My final one that I've got in here is this is checklists, worksheets, planners, things that I do. So say I bought email list from scratch and it didn't have a checklist. I would create a checklist to go with that program and then I would pop it into the Marketing Standard Operating Procedures program, which is just a series of downloads and checklists for people who want to know how to do things. And if I have to do something for my VIP group or a client, like I have to show somebody had to add a pixel, I'll document the process and add into that. So this is one of our best-selling programs. We usually release that in the autumn every year and we update it every year. That's currently about one hundred and twenty five different checklists and planners showing people everything from how to add pixels to how to use things in Canva. You name it, we've got a template for it so that people can learn the process. This process is just a series of instructions.


Sharyn Sheldon:

And then do any of them then link to your other courses so people can learn more?


Sarah Arrow:

No, none of them.


Sharyn Sheldon:

Why not?


Sarah Arrow:

Because I missed a trick there!

I've shown you our academy. We've actually got another academy, which I won't show you, but it's called the Rebel Business Academy. But what I will show you is how many I sold this month. Now, this is a really scary conversion, right? Simply because I use Thrive Cart to take my payments and bring them over to…this is built in New Zenler, my husband's a consultant for them, so I have to disclose that I do not pay for New Zenler currently, although I have paid for it in the past.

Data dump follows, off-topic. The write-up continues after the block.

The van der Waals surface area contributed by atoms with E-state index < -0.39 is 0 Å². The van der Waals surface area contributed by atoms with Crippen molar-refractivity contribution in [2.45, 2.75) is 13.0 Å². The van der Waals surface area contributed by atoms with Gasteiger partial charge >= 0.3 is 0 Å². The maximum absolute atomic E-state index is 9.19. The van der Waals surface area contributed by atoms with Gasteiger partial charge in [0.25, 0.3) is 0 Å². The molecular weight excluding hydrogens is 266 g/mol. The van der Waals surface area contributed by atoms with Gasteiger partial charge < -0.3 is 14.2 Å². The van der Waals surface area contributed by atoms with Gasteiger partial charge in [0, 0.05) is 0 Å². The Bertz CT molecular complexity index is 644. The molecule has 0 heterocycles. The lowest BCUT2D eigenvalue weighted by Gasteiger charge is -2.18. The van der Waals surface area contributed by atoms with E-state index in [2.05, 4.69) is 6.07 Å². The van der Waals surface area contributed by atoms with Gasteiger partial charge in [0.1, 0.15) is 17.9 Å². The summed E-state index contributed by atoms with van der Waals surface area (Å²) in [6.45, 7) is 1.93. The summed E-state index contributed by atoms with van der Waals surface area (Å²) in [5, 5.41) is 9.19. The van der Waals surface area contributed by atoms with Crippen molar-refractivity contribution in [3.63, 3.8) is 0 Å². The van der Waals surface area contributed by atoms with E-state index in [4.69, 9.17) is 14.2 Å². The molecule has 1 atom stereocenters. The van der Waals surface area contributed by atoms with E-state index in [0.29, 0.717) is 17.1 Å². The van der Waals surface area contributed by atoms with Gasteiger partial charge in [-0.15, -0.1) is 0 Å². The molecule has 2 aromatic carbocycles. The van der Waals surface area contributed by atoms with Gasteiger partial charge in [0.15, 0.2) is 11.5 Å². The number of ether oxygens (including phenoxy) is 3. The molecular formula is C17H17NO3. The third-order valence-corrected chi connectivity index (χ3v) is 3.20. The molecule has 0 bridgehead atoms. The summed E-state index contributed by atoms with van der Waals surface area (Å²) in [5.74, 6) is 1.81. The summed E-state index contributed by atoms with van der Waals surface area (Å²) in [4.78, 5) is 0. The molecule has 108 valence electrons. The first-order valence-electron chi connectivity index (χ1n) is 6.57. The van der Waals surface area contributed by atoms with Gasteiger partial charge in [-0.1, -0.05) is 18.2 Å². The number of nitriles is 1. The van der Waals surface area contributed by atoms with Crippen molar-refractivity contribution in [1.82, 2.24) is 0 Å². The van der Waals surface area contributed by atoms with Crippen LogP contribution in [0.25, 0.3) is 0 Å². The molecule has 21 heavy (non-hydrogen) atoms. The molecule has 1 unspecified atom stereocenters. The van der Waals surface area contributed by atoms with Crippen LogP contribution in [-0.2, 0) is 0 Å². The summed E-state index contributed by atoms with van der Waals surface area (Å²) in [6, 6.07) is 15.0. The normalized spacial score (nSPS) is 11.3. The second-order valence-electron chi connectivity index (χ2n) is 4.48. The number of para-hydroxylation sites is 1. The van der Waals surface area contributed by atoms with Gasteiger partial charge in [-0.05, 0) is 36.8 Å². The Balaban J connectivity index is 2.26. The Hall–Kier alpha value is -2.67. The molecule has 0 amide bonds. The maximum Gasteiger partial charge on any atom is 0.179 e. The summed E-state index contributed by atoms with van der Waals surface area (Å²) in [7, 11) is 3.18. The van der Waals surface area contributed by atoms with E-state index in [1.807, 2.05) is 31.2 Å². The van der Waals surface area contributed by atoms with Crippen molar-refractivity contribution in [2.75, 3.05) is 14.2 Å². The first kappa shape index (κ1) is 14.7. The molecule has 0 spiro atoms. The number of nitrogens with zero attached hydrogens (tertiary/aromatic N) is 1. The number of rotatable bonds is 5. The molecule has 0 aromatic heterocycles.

So we have six hundred ninety-four people in August and they all came in to Launch and Market Your Online Course. Now I started to build this up and as you can see, it's got its own branding like all of my courses I have, and I will have their own fonts and their own styling that makes it part of that course experience. So. I thought, I'll call it Launch and Market Your Online, that's what it says on the tin, that's what it does on the tin and that's my working title. And I got to the end of it and I could not think of a title. So I was really lazy with this one. And when somebody joins, they come over to here and I'll click start and you can see all the buttons are in our branded colors and you can see all of the little elements on the branding are our colors, the pink, red, the blue and in this scenario, we've added the gold.

So somebody comes in, they go straight to the course welcome hub. And they have a video here, I'll press play, I think you can see that.